herald

Saturday 10 December 2016

‘Being first citizen feels brilliant’, says new Lord Mayor Criona Ni Dhalaigh

Newly elected Lord Mayor of Dublin Criona Ni Dhalaigh, centre, Gerry Adams and Mary Lou McDonald. City Hall, Lord Edward Street, Dublin
Newly elected Lord Mayor of Dublin Criona Ni Dhalaigh, centre, Gerry Adams and Mary Lou McDonald. City Hall, Lord Edward Street, Dublin

NEW Lord Mayor of Dublin Criona Ni Dhalaigh has said she is proud to become the capital’s first citizen.

Crumlin-Kimmage representative Ms Ni Dhalaigh took 41 of the 59 votes in a landside victory in City Hall last night.

She succeeds Independent councillor Christy Burke whose tenure in the Mansion House saw him campaign on behalf of homeless people and do his best to resolve the Garth Brooks concerts fiasco.

Her term in office will see her preside over the 1916 centenary commemorations.

Ms Ni Dhalaigh last night expressed her delight at her election.

“It feels brilliant, it feels like a privilege and I’m proud to be the first citizen of Dublin,” she said.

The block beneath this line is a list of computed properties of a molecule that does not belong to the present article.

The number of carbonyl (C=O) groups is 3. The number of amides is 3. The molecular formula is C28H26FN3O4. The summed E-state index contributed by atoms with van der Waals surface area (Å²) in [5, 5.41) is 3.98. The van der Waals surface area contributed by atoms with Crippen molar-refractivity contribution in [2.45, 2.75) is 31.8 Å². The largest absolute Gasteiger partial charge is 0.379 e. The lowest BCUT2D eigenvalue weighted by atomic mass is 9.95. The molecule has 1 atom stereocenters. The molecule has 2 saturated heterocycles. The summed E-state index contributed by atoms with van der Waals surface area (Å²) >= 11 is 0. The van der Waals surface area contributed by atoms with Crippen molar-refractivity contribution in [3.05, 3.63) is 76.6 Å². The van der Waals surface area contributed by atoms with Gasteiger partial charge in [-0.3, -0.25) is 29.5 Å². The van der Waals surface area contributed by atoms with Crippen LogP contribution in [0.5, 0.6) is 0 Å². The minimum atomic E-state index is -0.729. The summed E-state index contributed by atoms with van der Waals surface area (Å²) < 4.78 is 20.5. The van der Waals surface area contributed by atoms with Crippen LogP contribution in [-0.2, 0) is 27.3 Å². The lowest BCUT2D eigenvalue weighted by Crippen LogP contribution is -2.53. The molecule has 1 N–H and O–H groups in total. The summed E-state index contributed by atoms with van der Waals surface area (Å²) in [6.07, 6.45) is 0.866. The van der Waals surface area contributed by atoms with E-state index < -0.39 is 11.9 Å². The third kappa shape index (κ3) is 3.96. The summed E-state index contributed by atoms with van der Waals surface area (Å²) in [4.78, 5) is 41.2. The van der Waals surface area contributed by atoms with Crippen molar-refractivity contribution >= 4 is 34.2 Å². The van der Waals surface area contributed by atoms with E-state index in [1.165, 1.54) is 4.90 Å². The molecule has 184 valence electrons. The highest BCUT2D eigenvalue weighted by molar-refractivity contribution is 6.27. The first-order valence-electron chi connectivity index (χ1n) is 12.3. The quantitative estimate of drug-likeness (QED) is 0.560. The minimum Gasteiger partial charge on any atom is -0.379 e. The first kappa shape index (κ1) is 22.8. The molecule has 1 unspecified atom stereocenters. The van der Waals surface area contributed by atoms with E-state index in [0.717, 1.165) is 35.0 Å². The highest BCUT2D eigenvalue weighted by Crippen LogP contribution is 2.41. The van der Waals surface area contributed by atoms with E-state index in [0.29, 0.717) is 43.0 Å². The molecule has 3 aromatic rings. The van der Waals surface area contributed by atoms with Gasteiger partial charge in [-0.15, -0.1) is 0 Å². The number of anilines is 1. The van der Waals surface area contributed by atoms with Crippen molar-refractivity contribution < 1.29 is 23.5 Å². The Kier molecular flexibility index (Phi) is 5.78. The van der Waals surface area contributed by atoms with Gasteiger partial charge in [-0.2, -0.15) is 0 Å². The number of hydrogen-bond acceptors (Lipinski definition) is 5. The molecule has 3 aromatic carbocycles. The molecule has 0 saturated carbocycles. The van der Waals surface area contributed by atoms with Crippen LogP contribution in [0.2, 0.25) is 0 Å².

She rejected suggestions that Sinn Fein would seek to dominate the 1916 centenary year.

“It is a hugely important year and I just want to reiterate – and we’ve said this until we’re blue in the face – that the celebration and commemoration of 1916 does not belong to any one single party,” she said.

“It belongs to the people of Dublin. My party has been celebrating 1916 for years, so it’s nothing new to us. We will commemorate it, and the

important thing is that the people who do commemorate the brave heroes of 1916 do so in a fitting manner.”

Meanwhile, Dubliners paid warm tributes to Mr Burke.

 “I’ve had letters and texts and emails from people all over Ireland thanking me for the past year,” he told the Herald.

“I even had a text this morning from a former constituent in New York which said, ‘simply the best’.”

Mr Burke also saw a huge Dublin GAA flag hanging on a house in Ballybough, hailing him as the “best Lord Mayor ever”.

“I saw it and I was taken aback,” he told the Herald.

“I wouldn’t have been able to do it without the Mansion House staff – without their support I wouldn’t have been able to do the job. They did everything to a tee.”

Mr Burke said he would mark the end of his time as Lord Mayor with a quiet walk.

“I will celebrate. I’ll go for a very quiet walk along the promenade at Clontarf,” he said.

“And if before dark I can get along the Bull Wall over the wooden bridge, that’s my time for me and my partner – she

absolutely deserves that as well.”

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